Written by Bobbi Jo Gaetz
The weather is getting warmer and the snow is melting, bringing thoughts of spring and summer to mind. As we get excited for the snow to melt and leaves to sprout, it is the season for parents to begin to peruse the options of summer camps, especially now that they may be back at work in the workplace rather than at home. Since summer camps have not been as available for the past two summers, children may be more reluctant to leave home and try new experiences.
Here are some ideas to help children who are struggling with anxiety be successful with summer camps:
- Choice. Involve your child when choosing which camps to attend. If your child is reluctant to choose a camp at all, then state that it is necessary (due to childcare, exposure to experiences, etc.) and provide two choices you think they would enjoy (based on their temperament and strengths, not their siblings) to choose between. Find out about as much as possible regarding the camp, such as the environment, activities, etc. If it is an overnight camp, find out about the sleeping arrangements, etc., in as much detail as possible.
- Listen. When your child brings up their feelings about going to a summer camp, listen. Validate how they are feeling by saying, “I know it can seem scary to go to a new place with new people.” Even if you do not feel your children should be feeling afraid or scared, listen and validate their feelings anyway. Do not say, “don’t worry. You have nothing to be scared of.”
- Ask what they are afraid of. It is important for the child to have the opportunity to identify and express what they are scared of. It might be that they will not know anyone, they are not feeling confident in the activities, or they had a negative experience in the past. When they talk about their fears, let them just list them rather than trying to talk them out of those fears. You can say, “okay, since you are not feeling good about going to camp, let’s name all those fears. What are you worried about?” or “how are you feeling about going swimming?” Once again, this is a time to listen, even if you disagree. If your child is afraid of a specific activity, try to practice that before the camp. For example, take them swimming, on bike rides, and, if possible, take them for this activity where the camp will be to build their confidence.
- Ask about the good things. After the child has shared their fears, ask them, “I wonder what the good things about camp would be. What are the good things?” The child may need some assistance, so you can prompt them by asking questions. You might tell some personal stories about your summer camp experiences.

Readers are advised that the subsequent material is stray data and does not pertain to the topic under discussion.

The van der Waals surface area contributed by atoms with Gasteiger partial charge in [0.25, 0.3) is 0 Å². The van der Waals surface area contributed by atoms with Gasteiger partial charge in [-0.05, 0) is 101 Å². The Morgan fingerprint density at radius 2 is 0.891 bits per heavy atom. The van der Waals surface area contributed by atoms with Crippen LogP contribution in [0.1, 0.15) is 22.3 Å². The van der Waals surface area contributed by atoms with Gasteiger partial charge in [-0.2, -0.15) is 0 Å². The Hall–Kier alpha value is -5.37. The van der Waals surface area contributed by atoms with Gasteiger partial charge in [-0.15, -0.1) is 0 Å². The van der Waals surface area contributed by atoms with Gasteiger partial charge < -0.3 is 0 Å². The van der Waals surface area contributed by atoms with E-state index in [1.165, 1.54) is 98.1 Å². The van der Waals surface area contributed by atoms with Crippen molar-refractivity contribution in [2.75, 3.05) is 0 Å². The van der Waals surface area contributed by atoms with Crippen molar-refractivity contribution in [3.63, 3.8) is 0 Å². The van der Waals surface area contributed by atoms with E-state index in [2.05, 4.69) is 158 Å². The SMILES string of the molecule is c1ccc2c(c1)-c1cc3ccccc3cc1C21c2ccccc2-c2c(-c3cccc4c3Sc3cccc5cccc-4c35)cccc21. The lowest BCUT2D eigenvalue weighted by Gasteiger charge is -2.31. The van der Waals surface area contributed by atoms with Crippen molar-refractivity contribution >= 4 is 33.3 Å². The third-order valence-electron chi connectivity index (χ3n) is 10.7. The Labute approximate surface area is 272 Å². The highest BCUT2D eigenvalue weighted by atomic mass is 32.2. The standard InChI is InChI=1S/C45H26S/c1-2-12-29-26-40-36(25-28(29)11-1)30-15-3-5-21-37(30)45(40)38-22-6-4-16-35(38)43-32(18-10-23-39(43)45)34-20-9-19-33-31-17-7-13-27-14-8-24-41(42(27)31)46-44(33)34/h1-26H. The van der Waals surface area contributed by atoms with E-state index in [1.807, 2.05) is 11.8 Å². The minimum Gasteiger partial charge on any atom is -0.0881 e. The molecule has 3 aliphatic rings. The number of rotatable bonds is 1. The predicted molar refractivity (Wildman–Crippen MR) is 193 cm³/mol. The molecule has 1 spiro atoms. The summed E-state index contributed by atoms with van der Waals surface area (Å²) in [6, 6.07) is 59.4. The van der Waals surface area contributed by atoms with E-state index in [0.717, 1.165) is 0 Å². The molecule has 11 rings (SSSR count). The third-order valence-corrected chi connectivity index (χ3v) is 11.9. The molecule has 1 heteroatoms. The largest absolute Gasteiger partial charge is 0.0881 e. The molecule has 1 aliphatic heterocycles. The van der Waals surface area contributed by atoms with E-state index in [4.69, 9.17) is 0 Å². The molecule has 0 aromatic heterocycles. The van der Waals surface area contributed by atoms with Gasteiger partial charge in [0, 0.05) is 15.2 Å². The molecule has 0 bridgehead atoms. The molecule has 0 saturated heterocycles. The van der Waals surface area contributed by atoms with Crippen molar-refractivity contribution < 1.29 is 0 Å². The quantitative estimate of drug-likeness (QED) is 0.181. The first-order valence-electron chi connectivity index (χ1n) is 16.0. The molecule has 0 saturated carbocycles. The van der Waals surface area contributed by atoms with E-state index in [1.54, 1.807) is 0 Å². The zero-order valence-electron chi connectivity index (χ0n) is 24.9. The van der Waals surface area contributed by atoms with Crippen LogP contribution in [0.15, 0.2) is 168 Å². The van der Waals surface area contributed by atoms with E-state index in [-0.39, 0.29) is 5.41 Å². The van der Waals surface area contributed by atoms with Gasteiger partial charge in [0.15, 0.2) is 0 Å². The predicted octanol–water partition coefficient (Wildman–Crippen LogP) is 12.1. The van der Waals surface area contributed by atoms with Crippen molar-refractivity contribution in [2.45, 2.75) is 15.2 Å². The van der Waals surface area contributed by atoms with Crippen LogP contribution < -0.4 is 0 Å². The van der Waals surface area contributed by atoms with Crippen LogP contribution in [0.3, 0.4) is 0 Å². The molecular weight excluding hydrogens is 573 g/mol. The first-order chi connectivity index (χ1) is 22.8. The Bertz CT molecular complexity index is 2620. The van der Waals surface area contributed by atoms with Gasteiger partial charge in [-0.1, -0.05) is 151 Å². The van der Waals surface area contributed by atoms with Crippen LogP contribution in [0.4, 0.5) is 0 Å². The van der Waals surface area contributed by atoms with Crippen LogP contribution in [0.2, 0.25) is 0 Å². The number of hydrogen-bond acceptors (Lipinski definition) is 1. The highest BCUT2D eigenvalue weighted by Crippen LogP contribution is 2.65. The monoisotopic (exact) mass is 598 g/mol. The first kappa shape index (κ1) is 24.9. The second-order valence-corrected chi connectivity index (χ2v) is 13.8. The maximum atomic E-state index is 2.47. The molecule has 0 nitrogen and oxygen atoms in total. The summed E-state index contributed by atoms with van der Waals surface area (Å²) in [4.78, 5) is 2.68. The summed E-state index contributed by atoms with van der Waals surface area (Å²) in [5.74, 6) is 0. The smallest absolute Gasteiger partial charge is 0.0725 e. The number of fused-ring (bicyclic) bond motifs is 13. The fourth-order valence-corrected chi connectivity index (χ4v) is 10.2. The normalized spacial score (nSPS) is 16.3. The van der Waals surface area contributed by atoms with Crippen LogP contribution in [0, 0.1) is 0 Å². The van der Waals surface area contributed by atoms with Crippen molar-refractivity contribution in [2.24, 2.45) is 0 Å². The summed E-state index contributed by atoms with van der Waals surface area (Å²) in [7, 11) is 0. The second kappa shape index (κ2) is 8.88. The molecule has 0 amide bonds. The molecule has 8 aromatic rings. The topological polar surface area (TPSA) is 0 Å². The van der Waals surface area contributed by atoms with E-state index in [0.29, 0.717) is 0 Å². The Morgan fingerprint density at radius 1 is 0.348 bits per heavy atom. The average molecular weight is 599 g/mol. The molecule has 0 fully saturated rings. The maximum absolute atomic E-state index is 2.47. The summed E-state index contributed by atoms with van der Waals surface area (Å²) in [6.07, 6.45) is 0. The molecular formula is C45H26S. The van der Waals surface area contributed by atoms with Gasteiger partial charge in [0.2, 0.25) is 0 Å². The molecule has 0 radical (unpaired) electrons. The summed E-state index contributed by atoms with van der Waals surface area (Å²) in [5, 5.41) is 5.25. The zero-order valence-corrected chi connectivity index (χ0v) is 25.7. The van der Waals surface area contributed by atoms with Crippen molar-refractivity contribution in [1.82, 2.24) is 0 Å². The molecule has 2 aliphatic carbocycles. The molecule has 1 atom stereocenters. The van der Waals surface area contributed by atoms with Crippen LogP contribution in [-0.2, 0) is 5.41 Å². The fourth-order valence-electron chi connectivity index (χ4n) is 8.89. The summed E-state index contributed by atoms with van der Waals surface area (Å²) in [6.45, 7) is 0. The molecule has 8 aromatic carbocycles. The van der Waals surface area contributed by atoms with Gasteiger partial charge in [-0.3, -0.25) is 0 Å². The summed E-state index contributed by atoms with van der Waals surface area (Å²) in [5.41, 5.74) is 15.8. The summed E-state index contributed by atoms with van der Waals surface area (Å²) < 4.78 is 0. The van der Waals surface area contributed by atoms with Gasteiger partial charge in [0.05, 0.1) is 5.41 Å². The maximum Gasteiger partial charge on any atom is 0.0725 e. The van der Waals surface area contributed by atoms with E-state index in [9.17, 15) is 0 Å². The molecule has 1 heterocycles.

- Worst case scenario. Some children picture the worst thing that could possibly happen, so it can be helpful to talk this through. Ask your child the “what if” questions. “What if that happened? What could you do? How could you handle that?” Often, they realize that there is almost no chance of that happening, or if it does, they now have a plan to handle it.
- Manage your own anxiety. Often parents are anxious about their children going to summer camp, especially overnight camps. Whether the camp is a partial day, full-day, or longer, it is important to express confidence in your child. Talk about being “brave,” which means being scared and doing it anyway. Keep your concerns to yourself.
- Short goodbyes. Keep goodbyes short. The longer you stay, the harder it will be for your child to leave you. Just like when kids go to school for the first time, they may be very upset when you say goodbye, but then they recover once you leave, and they get busy. If you stay, hoping they settle, it sends the message that they may be able to leave with you. Instead, say goodbye with a kiss or hug and a smile, turn and leave. If you become upset, then they won’t see it. (We have probably all had a cry in the car!)
- Something personal. If your child is struggling to leave you, provide them with something to keep with them at camp (in their pocket or backpack). This could be a bracelet you made together or that you have matching ones, a small picture of you, or some other sentimental item. If they are going overnight, have them pack a comfort item (like a stuffie) or include little notes.
A couple of books that can be useful when children must be away from a parent include:
The Kissing Hand by Audrey Penn
The Invisible String by Patrice Karst
Additionally, you may want to practice relaxation exercises with your child before they go to camp, such as using a relaxation app or reading children’s books on breathing techniques, etc. If these strategies are not enough and your child is having significant anxiety at the thought of going to camp and/or leaving you, seek the help of a professional. A psychologist can offer a consultation to provide additional strategies to address your child’s particular fears or issues.
Bobbi is a registered psychologist with over 20 years of experience with children, youth, and parents. Visit her private practice website at discoverypsych.ca for additional blog posts and information on services for children and parents.